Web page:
§ SIR EARDLEY WILMOT
was sorry the Bill was opposed by the Government; but he, for one, was ready to support the second reading. He thought that the thanks of the community were due to the hon. and gallant Member for having introduced this measure. It had been said that legislation on the subject should be Imperial, and that a measure should be introduced by the Government; but a Bill was brought forward in a former Session to carry out the object which his hon. and gallant Friend had in view, and the Government, on that occasion, said they would bring in a Bill to deal with the matter, but from that time to this they had not taken any step in the matter. The Bill was an extension of a principle already recognized throughout the country. There were, no doubt, some objections to the Bill; but he thought they might be met. One was that ratepayers would be called upon to support what might be considered an Imperial measure; but 1023 had not that principle been sanctioned by the Education Act? Defects of detail might be remedied in Committee. Knowing the sincerity of his hon. and gallant Friend on the subject, he felt great pleasure in supporting the second reading of the Bill.
§ SIR HENRY SELWIN-IBBETSON
contended that the course taken by the President of the Board of Trade was in accordance with the observations of his right hon. Friend the Home Secretary in 1875, who then said that if such a Bill were necessary, they ought to amend the Industrial and Reformatory Schools Act. That was what he (Sir Henry Selwin-Ibbetson) now felt should be done, and if it could be shown that those Acts required amendment, his right hon. Friend the Home Secretary would be glad to press it forward. He, however, thought that the House would not be prepared to lay down as a rule that every local authority should be obliged to establish a training ship in each county. Under the present system they had power to do so if they chose, and he thought that was sufficient. By adopting this Bill the House would be intertering with voluntary effort, upon which reliance had been so justifiably placed, and which had produced such satisfactory results. Schools could be maintained at a far more reasonable rate by voluntary management than by that of local authorities, and that was eminently the case with regard to the existing industrial schools. For instance, the net cost of each boy in the voluntary schools in his county was £17, while that of each boy in the Middlesex school was £27. He contended that before passing this Bill the whole subject of industrial reformatory schools and training ships should be considered together. He thought that the House would run a great risk if they adopted this measure of destroying voluntary efforts; and, under these circumstances, he trusted that the hon. and gallant Gentleman would not press his Bill.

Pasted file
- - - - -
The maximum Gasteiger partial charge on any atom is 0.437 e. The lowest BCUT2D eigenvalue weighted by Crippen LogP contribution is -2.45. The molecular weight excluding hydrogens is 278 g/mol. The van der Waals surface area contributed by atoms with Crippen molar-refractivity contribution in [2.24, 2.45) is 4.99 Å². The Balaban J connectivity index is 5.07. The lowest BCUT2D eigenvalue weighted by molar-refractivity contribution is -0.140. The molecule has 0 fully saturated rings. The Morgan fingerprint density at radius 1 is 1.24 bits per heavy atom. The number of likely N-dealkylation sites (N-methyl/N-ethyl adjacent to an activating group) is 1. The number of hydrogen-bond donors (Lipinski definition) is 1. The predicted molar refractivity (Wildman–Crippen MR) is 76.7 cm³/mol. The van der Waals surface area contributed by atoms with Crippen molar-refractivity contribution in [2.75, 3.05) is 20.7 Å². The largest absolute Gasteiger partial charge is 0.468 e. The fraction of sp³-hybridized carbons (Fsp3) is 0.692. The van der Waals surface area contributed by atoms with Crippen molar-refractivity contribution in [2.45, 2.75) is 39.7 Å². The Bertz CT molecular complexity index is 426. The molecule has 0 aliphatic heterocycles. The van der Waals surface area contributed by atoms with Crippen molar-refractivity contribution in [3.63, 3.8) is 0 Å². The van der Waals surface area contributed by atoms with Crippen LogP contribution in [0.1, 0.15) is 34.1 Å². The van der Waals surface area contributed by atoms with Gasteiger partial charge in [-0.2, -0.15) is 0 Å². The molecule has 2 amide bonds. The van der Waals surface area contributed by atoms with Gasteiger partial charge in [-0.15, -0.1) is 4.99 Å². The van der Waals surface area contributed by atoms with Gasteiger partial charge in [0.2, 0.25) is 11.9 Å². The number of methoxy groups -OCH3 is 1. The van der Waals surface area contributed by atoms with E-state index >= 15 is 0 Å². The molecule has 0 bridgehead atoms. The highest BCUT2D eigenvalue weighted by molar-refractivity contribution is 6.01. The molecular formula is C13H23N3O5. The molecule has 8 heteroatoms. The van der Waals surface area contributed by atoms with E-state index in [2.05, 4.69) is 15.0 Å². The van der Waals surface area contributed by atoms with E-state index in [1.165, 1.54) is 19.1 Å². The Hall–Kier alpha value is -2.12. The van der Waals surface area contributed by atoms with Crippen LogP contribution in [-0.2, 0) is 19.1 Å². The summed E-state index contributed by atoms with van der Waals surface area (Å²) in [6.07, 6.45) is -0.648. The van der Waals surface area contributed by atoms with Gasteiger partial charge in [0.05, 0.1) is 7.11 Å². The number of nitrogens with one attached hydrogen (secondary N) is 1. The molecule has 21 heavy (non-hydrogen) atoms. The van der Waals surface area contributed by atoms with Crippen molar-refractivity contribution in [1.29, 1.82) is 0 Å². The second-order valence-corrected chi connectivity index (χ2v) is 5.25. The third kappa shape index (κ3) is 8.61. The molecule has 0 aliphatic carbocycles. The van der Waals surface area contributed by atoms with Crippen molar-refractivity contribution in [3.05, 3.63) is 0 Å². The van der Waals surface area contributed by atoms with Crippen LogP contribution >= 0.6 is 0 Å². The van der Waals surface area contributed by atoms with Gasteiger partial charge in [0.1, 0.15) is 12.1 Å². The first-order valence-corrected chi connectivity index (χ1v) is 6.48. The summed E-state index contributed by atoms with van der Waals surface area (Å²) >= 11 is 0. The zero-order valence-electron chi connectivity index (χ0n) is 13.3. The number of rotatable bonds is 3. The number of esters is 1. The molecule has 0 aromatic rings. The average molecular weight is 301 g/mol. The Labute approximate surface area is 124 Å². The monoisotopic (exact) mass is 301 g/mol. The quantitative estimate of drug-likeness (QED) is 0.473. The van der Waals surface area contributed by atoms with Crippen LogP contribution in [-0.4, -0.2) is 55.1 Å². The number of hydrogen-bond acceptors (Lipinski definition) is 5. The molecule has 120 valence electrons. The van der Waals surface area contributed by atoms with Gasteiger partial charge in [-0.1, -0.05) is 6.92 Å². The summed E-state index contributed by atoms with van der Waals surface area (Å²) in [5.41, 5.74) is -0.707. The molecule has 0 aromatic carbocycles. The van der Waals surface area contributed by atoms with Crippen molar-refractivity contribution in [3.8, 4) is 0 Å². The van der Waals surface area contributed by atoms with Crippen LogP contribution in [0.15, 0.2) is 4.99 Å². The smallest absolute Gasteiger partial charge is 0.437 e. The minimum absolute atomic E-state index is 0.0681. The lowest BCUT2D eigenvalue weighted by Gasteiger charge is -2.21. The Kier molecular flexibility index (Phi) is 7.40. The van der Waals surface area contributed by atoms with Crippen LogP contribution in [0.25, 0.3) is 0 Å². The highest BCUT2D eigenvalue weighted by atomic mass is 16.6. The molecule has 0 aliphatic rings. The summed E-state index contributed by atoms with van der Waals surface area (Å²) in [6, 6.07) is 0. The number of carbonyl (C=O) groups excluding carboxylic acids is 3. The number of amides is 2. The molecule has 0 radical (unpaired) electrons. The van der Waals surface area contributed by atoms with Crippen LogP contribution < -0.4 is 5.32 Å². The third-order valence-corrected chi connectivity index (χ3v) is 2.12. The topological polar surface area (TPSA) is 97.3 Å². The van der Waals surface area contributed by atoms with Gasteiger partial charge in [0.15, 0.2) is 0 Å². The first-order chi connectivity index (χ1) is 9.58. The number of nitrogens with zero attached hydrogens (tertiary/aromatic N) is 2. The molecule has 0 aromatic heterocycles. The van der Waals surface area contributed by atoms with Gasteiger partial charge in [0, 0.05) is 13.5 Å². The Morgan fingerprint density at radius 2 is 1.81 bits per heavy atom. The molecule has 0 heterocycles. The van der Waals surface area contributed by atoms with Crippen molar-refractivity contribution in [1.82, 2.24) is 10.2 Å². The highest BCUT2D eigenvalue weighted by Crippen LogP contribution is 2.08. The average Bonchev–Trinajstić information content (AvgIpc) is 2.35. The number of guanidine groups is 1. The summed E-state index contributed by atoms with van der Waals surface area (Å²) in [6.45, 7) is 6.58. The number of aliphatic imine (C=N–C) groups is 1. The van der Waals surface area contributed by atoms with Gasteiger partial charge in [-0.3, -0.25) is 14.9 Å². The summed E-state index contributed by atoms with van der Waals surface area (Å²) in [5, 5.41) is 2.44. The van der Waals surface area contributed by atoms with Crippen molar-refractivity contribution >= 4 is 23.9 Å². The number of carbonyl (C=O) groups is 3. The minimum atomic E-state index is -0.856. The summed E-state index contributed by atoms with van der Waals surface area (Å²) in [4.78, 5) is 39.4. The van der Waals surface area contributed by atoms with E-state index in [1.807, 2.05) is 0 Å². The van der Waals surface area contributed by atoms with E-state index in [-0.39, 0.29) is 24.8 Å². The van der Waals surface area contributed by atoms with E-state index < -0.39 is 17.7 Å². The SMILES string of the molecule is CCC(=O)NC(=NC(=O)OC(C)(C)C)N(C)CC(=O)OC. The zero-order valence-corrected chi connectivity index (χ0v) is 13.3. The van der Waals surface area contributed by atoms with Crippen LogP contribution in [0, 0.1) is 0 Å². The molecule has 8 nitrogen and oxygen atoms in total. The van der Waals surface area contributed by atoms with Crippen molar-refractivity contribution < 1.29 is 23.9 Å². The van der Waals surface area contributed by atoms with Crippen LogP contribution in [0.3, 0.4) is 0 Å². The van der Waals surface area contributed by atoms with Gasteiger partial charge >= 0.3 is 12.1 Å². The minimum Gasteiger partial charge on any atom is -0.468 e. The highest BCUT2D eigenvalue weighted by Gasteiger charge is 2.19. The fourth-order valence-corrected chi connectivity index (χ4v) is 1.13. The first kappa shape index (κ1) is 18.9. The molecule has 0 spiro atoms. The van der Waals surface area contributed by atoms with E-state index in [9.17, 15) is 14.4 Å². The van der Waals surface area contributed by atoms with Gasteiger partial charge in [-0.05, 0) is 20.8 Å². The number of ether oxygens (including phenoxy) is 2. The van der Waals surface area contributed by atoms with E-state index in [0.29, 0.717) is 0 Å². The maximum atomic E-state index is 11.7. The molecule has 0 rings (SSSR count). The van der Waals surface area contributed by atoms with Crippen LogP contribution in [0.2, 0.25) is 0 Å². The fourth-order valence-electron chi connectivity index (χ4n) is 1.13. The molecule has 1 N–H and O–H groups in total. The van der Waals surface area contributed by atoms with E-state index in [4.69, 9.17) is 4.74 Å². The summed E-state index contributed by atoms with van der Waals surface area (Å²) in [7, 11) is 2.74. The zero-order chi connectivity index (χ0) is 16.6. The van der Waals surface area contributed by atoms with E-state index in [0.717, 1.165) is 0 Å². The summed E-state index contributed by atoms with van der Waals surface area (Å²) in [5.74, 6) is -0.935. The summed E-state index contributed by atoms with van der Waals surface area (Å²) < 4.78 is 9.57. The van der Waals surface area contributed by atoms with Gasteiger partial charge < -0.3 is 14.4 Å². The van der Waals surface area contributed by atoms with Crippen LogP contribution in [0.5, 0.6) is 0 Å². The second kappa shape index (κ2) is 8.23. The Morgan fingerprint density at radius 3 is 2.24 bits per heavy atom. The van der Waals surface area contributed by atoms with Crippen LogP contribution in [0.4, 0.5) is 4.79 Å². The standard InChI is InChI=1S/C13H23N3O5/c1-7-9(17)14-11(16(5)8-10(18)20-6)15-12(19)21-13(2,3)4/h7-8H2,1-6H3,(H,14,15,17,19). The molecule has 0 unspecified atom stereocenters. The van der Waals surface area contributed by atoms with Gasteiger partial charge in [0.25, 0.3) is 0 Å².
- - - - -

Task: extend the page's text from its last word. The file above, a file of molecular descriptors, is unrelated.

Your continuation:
could not but say that his hon. and gallant Friend had a right to complain of the opposition offered to his Bill. His hon. and gallant Friend was sensible that it was necessary to have training schools for boys intended for the Mercantile Marine Service, and, having studied the question well, his measure was met with opposition. The 1024 principle of the Bill was admitted. Then why should the second reading of the Bill be opposed by the Government? He would suggest that his hon. and gallant Friend should withdraw the Bill, otherwise the country or those interested in the subject would be misled, as the division would be taken on a false issue. This was a question of great and, indeed, national importance, and he contended that provision should be made by law for the better training of boys for the Mercantile Marine and for the Royal Navy. The Government might have a Bill in their "pigeonhole," but why was it not brought forward?
§ Question put, "That the word now' stand part of the Question."
§ The House divided:—Ayes 17; Noes 83: Majority 66.—(Div. List, No. 129.)
§ Words added.
§ Main Question, as amended, put, and agreed to.
§ Second Reading put off for six months.